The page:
Leptospermum lanigerum, or Woolly tea tree, is a curious Australian cultivar grown extensively across the East Coast. Endemic to areas around Victoria and Tasmania, this tea tree species offers stunning foliage and big, white blooms – making it a great addition to any Australian garden.
Considering growing Leptospermum lanigerum in your garden? Here is our complete growing guide to help you cultivate, care for and grow this Leptospermum species.
Leptospermum lanigerum Features
Species: L. lanigerum
Common Name: Woolly Tea Tree or Silky Tea Tree
Flower Colour: White
Foliage Colour: Green
Growth Habit: Shrub to 3m
Where Does Woolly Tea Tree Come From?
Woolly tea tree, or silky tea tree, is a very common background shrub or screening plant. Endemic to the east coast, varieties of this cultivar can be found along tropical and subtropical regions of Victoria and Tasmania.
As this would suggest, it prefers a cool to cold climate, though success in temperate areas is possible. This variety is not recommended for subtropical or tropical areas, though they have been grown along the coast around Brisbane.
In its natural habitat, this species can grow anywhere between 1 metre to 18 metres tall. Part of the Myrtle family, this cultivar has large white blooms and deep green leaves, which often begin to look silver when fully mature.
Lanigerum plants were dubbed the nickname ‘Tea Tree’ by early European settlers who had used the leaves of certain lanigerum species as a tea substitute.
How to Grow Leptospermum lanigerum
Silky tea tree requires a few basic conditions for growth, which, when fulfilled, will lead to a happy growing, profusely flowering plant. Silky tea trees grow best in a full sun position but can also tolerate part shade. While it’s relatively hardy, it will need a little protection from major, cold winds.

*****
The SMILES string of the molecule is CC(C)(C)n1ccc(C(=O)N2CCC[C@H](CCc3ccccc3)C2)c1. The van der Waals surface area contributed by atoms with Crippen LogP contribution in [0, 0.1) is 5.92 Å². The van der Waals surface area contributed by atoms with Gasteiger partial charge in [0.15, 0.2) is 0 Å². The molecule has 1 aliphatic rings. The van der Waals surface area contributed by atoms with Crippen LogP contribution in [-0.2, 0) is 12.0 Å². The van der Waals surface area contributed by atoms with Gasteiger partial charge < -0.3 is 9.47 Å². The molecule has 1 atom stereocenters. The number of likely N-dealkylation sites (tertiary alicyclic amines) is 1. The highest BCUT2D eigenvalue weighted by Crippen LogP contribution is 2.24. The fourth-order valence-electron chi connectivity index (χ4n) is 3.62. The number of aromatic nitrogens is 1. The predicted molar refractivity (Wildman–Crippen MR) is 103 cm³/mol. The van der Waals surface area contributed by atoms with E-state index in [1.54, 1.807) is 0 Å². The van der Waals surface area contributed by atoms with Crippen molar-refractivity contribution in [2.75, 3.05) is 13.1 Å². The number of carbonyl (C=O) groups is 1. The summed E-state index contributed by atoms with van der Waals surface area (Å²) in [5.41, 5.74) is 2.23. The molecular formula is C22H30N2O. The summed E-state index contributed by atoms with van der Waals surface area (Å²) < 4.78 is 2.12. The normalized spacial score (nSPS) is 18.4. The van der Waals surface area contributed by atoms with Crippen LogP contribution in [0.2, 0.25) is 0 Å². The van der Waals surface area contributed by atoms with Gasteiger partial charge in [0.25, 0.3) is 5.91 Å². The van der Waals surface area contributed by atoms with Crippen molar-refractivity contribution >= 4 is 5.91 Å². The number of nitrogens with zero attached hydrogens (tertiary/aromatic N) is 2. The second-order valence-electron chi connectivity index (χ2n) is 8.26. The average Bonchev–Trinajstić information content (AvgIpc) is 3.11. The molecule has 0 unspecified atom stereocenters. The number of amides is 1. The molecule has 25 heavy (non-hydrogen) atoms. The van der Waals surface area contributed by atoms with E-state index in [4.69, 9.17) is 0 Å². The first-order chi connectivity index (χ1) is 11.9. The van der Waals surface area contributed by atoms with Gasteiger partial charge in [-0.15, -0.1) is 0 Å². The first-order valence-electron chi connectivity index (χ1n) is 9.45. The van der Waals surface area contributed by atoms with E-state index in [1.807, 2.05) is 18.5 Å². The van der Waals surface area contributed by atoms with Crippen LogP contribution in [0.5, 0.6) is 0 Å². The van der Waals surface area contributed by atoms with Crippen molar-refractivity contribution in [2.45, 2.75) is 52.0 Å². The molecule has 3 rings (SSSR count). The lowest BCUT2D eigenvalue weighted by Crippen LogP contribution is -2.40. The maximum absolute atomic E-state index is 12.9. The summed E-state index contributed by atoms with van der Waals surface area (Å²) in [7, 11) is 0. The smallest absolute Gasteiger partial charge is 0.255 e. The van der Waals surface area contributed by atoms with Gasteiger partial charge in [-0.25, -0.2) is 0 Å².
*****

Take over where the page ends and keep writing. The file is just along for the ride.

This cultivar enjoys acid, neutral, sandy or loam soil. It is important to note that lanigerum can tolerate overly wet soils, so a moisture-rich soil mix won’t pose a problem. However, it is essential that the soil drains eventually.
Propagating Woolly Tea Tree
Lanigerum can be easily propagated from both seed and cuttings. Seeds are readily available from the small fruits, which are produced after flowering. These fruits remain closed until plucked.
Seeds can then be removed and sown during spring and autumn. It is important to note that seeds can be slow to germinate, so you will have to have a little bit of patience.
Be sure to keep seedlings in a warm and sunny spot. Cuttings are very quick to root and can be taken from healthy, thriving plants. Be sure to take a large enough cutting to ensure it has enough leaves to promote fast root growth. Keep cuttings in bright, filtered light.
How to Care for Silky Tea Tree
There aren’t many resources regarding Leptospermum lanigerum woolly tea tree care. This is largely because these plants tend to care for themselves. The most important care instruction is to remember to water these plants freely.
As mentioned, they are happy to grow in moist soils, so with this cultivar, more is more. A slow-release fertiliser can be added annually but isn’t necessary for growth.
Pruning can be done to regulate the shape and size of this cultivar, especially if being used as a hedge or screening plant. Be sure to sterilize your shears before pruning to avoid spreading any diseases or fungi.
Lanigerum is known to be relatively pest and disease-free, so you won’t need to worry about any major issues on that front.
Leptospermum lanigerum Frequently Asked Questions
What is the common name for Leptospermum lanigerum?
The common name of L. lanigerum is Woolly Tea Tree. While Leptospermum is a separate genus to Myrtaceae, it is part of the wider plant family and shares many of the same chemical components that make up the flavour and aroma of tea tree leaves.
When does Leptospermum lanigerum flower?